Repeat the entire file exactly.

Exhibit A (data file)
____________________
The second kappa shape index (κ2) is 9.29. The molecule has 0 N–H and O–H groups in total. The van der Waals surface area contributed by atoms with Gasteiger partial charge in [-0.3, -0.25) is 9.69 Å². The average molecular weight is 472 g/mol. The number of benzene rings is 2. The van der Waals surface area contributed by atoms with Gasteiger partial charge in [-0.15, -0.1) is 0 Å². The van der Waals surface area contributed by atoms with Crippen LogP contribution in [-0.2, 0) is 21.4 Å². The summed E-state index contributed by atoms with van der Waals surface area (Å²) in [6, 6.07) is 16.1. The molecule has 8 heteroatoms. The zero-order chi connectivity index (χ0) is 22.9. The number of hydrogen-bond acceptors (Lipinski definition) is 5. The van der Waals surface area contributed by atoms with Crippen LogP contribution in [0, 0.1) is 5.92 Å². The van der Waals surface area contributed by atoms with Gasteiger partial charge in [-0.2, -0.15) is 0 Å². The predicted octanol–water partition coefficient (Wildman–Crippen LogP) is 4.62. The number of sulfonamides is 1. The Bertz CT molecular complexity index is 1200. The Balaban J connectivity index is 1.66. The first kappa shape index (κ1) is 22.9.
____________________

The second kappa shape index (κ2) is 9.29. The molecule has 0 N–H and O–H groups in total. The van der Waals surface area contributed by atoms with Gasteiger partial charge in [-0.3, -0.25) is 9.69 Å². The average molecular weight is 472 g/mol. The number of benzene rings is 2. The van der Waals surface area contributed by atoms with Gasteiger partial charge in [-0.15, -0.1) is 0 Å². The van der Waals surface area contributed by atoms with Crippen LogP contribution in [-0.2, 0) is 21.4 Å². The summed E-state index contributed by atoms with van der Waals surface area (Å²) in [6, 6.07) is 16.1. The molecule has 8 heteroatoms. The zero-order chi connectivity index (χ0) is 22.9. The number of hydrogen-bond acceptors (Lipinski definition) is 5. The van der Waals surface area contributed by atoms with Crippen LogP contribution in [0, 0.1) is 5.92 Å². The van der Waals surface area contributed by atoms with Gasteiger partial charge in [-0.2, -0.15) is 0 Å². The predicted octanol–water partition coefficient (Wildman–Crippen LogP) is 4.62. The number of sulfonamides is 1. The Bertz CT molecular complexity index is 1200. The Balaban J connectivity index is 1.66. The first kappa shape index (κ1) is 22.9.